COMMENT ABOUT THE EV LIES
Those automotive industry analysts who go on mainstream
financial business shows and knowingly say lies about EVs
and Tesla and give disinformation about them should be charged
with crimes against the people, and put in prison for at
least five years. Why? Tesla is trying to help the world's
population by dramatically lowering CO2 emissions and air
pollutants, and these so-called analysts are trying to harm
Tesla on behalf of short-sellers, Big Auto, the American
Automobile Dealers Association, and Big Oil. And if they're
successful, this harms the environment, and therefore the
people. I'd say that they should be ashamed of themselves,
but they don't have the capacity to be ashamed of themselves,
nor the capacity to care about anyone other than themselves...
it's all about money and personal gain... as it is with
those above-named entities. You can strike a blow for the
people and give a middle finger to those above-named folks
by getting an EV.
cars that drive themselves
will end up killing some people!
Musk, the CEO of Tesla (an EV manufacturer) was asked about
any fatalities that would be caused by a Tesla self-driving
car. He said, "Even if all the Teslas in autonomous
driving mode cut auto accident fatalities by 90%, the 10%
that were the result of the computer making a mistake, you're
still going to be sued. Those 90% that are alive because
of the computer doing the driving don't even know they're
alive because of it. So even though we'll be sued, it's
more important to save those lives ... the reality of doing
the right thing matters more than the perception of doing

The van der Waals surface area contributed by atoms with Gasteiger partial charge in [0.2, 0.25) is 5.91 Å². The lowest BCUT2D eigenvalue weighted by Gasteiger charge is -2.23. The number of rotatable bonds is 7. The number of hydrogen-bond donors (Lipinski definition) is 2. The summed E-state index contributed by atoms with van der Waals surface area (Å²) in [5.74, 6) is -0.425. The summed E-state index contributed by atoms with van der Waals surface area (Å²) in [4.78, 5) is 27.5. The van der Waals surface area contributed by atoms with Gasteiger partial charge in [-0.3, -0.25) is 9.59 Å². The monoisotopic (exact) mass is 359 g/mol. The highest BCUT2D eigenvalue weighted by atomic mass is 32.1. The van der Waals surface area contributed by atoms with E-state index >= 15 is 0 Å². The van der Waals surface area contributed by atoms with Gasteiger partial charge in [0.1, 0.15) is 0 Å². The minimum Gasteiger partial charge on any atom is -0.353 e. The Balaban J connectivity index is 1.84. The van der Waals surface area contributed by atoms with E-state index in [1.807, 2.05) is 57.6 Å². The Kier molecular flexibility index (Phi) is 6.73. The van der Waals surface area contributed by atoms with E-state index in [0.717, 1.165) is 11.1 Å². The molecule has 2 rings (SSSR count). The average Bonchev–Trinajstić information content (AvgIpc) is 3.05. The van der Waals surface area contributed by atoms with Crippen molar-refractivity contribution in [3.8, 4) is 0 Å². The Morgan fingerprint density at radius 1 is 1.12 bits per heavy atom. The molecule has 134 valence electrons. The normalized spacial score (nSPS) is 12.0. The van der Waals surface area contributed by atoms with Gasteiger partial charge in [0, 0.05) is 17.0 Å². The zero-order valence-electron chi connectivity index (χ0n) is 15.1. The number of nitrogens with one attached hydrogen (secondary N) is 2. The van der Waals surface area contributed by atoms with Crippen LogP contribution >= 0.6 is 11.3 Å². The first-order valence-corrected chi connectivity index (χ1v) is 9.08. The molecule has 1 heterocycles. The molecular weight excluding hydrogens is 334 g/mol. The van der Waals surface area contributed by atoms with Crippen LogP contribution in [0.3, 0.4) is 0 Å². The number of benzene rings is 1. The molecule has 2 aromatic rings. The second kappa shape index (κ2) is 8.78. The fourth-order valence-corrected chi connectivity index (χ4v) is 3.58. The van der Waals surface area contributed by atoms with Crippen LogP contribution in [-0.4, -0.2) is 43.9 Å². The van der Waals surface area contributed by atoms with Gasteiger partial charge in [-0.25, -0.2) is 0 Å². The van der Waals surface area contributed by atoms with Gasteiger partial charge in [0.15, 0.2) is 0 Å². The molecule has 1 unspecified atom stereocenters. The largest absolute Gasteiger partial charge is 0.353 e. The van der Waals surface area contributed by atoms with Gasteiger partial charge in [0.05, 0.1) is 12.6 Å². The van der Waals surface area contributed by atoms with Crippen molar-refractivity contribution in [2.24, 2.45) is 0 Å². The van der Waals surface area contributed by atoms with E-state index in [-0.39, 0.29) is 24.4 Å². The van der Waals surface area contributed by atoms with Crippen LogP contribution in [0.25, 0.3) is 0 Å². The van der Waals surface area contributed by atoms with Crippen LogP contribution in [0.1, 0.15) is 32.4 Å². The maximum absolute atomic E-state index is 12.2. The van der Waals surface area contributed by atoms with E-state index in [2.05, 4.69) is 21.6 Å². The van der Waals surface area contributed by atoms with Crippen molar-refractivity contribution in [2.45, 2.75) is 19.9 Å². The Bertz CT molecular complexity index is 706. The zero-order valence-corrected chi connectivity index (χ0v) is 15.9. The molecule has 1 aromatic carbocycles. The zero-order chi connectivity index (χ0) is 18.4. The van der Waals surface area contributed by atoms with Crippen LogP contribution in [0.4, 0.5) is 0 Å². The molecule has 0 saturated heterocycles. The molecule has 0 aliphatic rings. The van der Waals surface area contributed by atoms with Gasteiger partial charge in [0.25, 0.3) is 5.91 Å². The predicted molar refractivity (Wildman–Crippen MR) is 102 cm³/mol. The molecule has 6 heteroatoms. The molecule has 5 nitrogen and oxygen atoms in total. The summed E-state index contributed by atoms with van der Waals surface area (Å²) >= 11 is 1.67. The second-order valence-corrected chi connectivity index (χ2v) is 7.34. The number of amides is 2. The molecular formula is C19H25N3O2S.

the right thing."
Musk created autonomous driving software to save lives,
not to make profit, as the other developers of autonomous
driving systems are doing. Motivations matter. And this
I think is the main reason to give money to Tesla versus
other EV makers when considering what EV to buy. But this
reason never gets discussed when comparing EVs from different
manufacturers; range, battery life, features, and options
get talked about, but not the motivations of the company
that you're going to give a large amount of money to.
new car is the second largest purchase most people will
ever make. Me? I'd care who I give that kind of money to.
Tesla's mission statement: "Accelerate the adoption
of sustainable energy technology." All the legacy
automakers' mission statements: Maximize profits.
media lies about EVs
is from a recent article in Car & Driver. And at this
time, most EVs have a minimum of 240 miles of range, some
reaching 400. The Tesla with the lowest range goes 272 miles.
do they lie? Money. Their major advertisers are the legacy
auto manufacturers, so Car &
Driver (and other such publications) wants to keep
them happy, and the legacy auto makers hate EVs and hate
Tesla (for forcing them to start making EVs). Legacy automakers
want to sell what they've been selling... fossil fuel cars.
So they want to keep EV sales as low as possible, so they
do their best to talk down EVs, and the media is happy to
don't believe what you read in mainstream media outlets
about EVs, because they can't be trusted to do truthful
of a legacy automaker (VW) skimping on the quality of a
part to increase the profit margin of an EV while at the
same time screwing the customer by pretending to fix the
problem, creating an unsafe situation. This is one of the
differences between Tesla and all other legacy automakers.
Tesla is "people-over-profits" and legacy automakers
more about the best EVs and the best EV company
worldwide charging infrastructure mentioned above
proof for the above? It's here